We have evidence ofundesirable elements taking advantage of near-open borders to move freelyinto India and carry out their sabotage. The hijacking of the Indian planethat was flown to Afghanistan was masterminded form Kathmandu and elementswithin India. So we suggest that there should now be more checks on peopleentering India from neighbouring countries, ensuring at the same time thatthe traditionally cordial relations between these countries is notaffected at all. 

I have discussed this with Union Home Minister L.K.Advani.In Bhutan again, there is the problem of the camps run by insurgents, whereULFA and Kamtapuri agitationists take arms training, with ISI help. Wemust make movement more difficult for them.

After the recent communal violence in Gujarat, there arereports that some industries want to shift out of the state....

Perhaps, but I would rather not invite them here myself ... I donot believe in taking advantage of others in distress, although in thepast, leaders of other states had done it to us .

There is a common perception that you are far more concerned withfilms and urban culture, instead of grassroots level folk culture ....

(smiles) You say this because I visit the Nandan culturalcomplex frequently.. No, it is by no means as though we have neglected ourtraditional, rural folk culture and the arts. There are folk academies inevery district and regular cultural fairs there, with accent on literaryactivities, handicrafts and folk music. We now know the exact number ofpeople involved on Chhou dancing in Purulia and are compiling a census ofGambhira artists in Malda so that the government can help them moreeffectively. We have district rural fairs held in Kolkata as well.

How do you assess you official performance in the past year ?

I think a beginning has been made, that:"s all. Youy willperhaps agree that roads are a little better now and so are our healthcentres in the rural areas, where I visited. We are working also on Healthand education sectors, but punctuality and regular academic tests havebeen ensured. In agriculture, we have problems of over production andcultivators are getting proper price for paddy.We are thinking oddiversifying agriculture, now that the first phase of our rural reforms isover. For instance, we plan to increase the production of potatoes,pineapples , mangos and lichis with an eye to exporting them.Similarly wehave identified areas where horticultural and vegetable production would beincreased. Mind you ,we lead most other states in agricultural production,but we plan to consolidate the position.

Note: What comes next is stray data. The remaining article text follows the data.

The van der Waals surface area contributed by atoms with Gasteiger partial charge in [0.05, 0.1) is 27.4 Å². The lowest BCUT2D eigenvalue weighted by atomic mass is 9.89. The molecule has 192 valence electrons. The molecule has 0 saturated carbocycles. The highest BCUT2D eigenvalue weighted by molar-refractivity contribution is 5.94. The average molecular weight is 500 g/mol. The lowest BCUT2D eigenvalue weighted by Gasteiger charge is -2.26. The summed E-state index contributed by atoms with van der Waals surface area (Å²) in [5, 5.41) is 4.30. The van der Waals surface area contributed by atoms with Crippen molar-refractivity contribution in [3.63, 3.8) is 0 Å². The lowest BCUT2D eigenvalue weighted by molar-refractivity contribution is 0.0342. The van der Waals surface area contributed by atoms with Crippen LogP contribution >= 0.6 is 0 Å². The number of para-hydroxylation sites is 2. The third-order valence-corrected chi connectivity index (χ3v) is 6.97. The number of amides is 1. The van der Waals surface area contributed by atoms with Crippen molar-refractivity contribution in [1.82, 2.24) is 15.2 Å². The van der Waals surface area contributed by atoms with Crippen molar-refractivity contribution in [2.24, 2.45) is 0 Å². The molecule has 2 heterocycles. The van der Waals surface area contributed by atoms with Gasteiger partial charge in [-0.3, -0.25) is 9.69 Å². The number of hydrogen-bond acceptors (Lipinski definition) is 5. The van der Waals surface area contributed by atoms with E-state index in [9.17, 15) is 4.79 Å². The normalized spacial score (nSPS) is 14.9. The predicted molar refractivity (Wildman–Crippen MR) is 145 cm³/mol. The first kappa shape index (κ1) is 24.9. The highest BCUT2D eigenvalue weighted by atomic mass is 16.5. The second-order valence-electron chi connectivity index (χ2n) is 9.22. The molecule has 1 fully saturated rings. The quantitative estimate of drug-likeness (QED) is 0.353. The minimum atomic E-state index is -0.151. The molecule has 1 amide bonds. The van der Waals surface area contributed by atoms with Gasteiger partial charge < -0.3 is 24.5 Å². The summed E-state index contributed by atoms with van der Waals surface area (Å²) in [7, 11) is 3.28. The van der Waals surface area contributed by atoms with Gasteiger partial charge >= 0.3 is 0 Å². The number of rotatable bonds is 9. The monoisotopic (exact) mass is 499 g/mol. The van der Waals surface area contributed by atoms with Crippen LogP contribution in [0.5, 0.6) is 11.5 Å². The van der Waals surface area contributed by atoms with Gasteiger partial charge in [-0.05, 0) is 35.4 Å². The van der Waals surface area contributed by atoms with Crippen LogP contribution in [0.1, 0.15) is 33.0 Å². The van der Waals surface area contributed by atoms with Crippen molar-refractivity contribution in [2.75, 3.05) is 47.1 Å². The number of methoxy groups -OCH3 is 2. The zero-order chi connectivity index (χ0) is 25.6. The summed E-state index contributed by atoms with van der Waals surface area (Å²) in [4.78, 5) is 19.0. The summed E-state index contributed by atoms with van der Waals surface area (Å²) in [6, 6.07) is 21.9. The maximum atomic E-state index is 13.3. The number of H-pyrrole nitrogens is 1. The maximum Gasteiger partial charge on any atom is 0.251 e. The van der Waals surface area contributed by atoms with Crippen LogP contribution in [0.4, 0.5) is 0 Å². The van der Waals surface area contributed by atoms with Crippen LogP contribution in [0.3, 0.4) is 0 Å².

What of industries, are enough investments coming in ?

With the commissioning of the Haldia patrochemical plant, there isa definite flow of investments. Mitsubhishi, which has its only Indian unitin Bengal, is putting up another one. Over 500 downstream units have comeup in Bengal and neighbouring states. Big organisations like L and T,Lafarge , Bhushan Steel and others are setting up major units. During thelast three years, we have secured new investments of over Rs 10,000 crorewhich does not compare unfavourably with other states.

However, infrastructure remains a problem and a priority. The AsianDevelopment Bank is helping us build the Haldia -Kolkata and Kolkata-Siliguri highways, which will certainly accelerate the pace ofdevelopment in our state. During the last couple of years we have openedover 30 new engineering and medical colleges. We are also setting up a newbiotechnology unit and are setting the pace in IT where internationalmajors are coming here to invest and we are exporting software over Rs 1200crore within two years.


But all this, again I emphasize, is only the beginning. In view of ourunemployment problem and requirements, we have a very long way to go.

What is the response to your slogan -- Do It Now?

There has been some improvement, but not much, I think. I thinkI need to repeat this slogan and monitor progress strictly. If people(government employees) respond, fine, but if they do not, then naturallywe have to think of other measures.